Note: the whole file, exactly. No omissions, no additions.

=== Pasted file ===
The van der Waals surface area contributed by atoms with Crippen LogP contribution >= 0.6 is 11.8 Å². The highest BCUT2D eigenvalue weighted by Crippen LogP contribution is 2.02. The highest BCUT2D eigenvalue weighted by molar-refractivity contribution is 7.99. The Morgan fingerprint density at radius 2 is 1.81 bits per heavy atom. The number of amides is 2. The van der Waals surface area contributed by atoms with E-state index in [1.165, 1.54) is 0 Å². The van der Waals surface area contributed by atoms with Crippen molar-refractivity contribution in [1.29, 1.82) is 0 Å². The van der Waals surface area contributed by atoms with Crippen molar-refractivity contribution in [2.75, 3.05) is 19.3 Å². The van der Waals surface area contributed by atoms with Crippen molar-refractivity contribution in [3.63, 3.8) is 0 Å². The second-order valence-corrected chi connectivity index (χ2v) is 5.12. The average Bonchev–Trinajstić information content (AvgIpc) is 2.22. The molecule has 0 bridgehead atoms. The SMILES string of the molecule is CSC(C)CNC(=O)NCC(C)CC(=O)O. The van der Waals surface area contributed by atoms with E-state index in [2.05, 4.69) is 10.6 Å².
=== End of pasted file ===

The van der Waals surface area contributed by atoms with Crippen LogP contribution >= 0.6 is 11.8 Å². The highest BCUT2D eigenvalue weighted by Crippen LogP contribution is 2.02. The highest BCUT2D eigenvalue weighted by molar-refractivity contribution is 7.99. The Morgan fingerprint density at radius 2 is 1.81 bits per heavy atom. The number of amides is 2. The van der Waals surface area contributed by atoms with E-state index in [1.165, 1.54) is 0 Å². The van der Waals surface area contributed by atoms with Crippen molar-refractivity contribution in [1.29, 1.82) is 0 Å². The van der Waals surface area contributed by atoms with Crippen molar-refractivity contribution in [2.75, 3.05) is 19.3 Å². The van der Waals surface area contributed by atoms with Crippen molar-refractivity contribution in [3.63, 3.8) is 0 Å². The second-order valence-corrected chi connectivity index (χ2v) is 5.12. The average Bonchev–Trinajstić information content (AvgIpc) is 2.22. The molecule has 0 bridgehead atoms. The SMILES string of the molecule is CSC(C)CNC(=O)NCC(C)CC(=O)O. The van der Waals surface area contributed by atoms with E-state index in [2.05, 4.69) is 10.6 Å².